Economic Development

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Snapshot,
Philippa Brant

Over the past few years, China's aid to Pacific Island countries has increased, but few understand the full amount of money Beijing has given to its neighbors. Here's where the money has gone.

Snapshot,
Christopher Sabatini

Cheap oil is generating headaches for Latin American countries that bet on high prices. Here's how Brazil, Mexico, and Venezuela are managing the downturn. 

Snapshot,
Vito Laterza and Patience Mususa

Zambia is managing a boom in its copper mining industry and is on the verge of repaying its international debts. Political uncertainty following President Michael Sata's death, however, could unravel the country's progress.

Snapshot,
Paul Vigna and Michael J. Casey

Cryptocurrencies could enable the often neglected developing world to tap into crucial banking services.

Postscript,
Salvatore Babones

It has been clear for a long time that China's rate of economic growth would eventually decelerate for a number of reasons.

Snapshot,
Jose W. Fernandez and Eric Lorber

Easing the U.S. embargo on Cuba will provide companies with immediate economic opportunities, so long as they are willing to bear the administrative and bureaucratic burdens of conducting business in a nation untouched by U.S. industry for 54 years.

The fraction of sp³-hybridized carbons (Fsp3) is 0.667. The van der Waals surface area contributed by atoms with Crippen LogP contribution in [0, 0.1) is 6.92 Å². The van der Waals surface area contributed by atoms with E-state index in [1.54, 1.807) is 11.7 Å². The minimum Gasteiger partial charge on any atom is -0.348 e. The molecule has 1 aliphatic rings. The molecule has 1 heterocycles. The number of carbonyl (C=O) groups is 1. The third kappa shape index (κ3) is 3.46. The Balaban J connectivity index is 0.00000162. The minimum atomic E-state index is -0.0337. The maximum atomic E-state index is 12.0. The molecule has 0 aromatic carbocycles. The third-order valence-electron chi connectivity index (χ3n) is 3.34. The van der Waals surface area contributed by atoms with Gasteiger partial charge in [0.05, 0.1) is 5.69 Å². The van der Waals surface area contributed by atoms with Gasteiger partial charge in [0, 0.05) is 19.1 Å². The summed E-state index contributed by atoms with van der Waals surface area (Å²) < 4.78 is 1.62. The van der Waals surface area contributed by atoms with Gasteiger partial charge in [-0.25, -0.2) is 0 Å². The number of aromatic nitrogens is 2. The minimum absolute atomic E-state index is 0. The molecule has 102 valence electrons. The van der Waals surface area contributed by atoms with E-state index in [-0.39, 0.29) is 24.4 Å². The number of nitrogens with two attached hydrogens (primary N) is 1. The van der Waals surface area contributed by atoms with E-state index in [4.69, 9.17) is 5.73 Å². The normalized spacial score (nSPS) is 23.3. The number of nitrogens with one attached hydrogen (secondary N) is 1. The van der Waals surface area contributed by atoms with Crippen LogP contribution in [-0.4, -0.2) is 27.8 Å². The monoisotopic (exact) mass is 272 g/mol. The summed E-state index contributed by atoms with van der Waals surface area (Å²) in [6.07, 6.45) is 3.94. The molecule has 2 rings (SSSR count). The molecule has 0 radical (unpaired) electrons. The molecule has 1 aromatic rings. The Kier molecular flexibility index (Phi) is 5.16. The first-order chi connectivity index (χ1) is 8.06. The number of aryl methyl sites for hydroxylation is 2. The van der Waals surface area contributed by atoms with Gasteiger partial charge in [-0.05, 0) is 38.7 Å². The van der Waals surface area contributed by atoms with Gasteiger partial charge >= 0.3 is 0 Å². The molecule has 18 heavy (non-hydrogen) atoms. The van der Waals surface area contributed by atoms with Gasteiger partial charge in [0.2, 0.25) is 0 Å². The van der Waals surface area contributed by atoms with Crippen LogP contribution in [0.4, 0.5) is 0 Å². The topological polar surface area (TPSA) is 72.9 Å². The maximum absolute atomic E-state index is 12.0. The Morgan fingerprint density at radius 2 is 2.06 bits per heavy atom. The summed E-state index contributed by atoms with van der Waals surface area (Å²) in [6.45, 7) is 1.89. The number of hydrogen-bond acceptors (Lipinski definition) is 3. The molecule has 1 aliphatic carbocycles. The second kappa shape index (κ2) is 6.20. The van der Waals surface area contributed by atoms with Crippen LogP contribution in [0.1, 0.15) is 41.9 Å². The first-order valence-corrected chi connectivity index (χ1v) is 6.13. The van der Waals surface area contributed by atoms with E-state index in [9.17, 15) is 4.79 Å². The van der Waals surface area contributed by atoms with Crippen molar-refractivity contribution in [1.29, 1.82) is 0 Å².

Snapshot,
Matt Wheeler

The impeachment of former Thai Prime Minister Yingluck Shinawatra threatens to derail more than her political career; it also imperils the military regime’s effort to suppress political discord.

Snapshot,
Eric B. Schnurer

By launching an e-residency program, Estonia is leading the way to a new market—one in which states compete for customers just as businesses do.

Snapshot,
Eli Berman, Joseph H. Felter, Jacob N. Shapiro

Aid, investment, and job creation don't necessarily bring peace to conflict zones. In fact, aid often fuels violence. Policymakers need smarter development programs to minimize such unintended side effects.  

Snapshot,
Robert Muggah

Fragile cities—places where government authority is crumbling and violence runs deep—will be the world's greatest challenge in the coming decades. But turning such cities around is possible. Here's how. 

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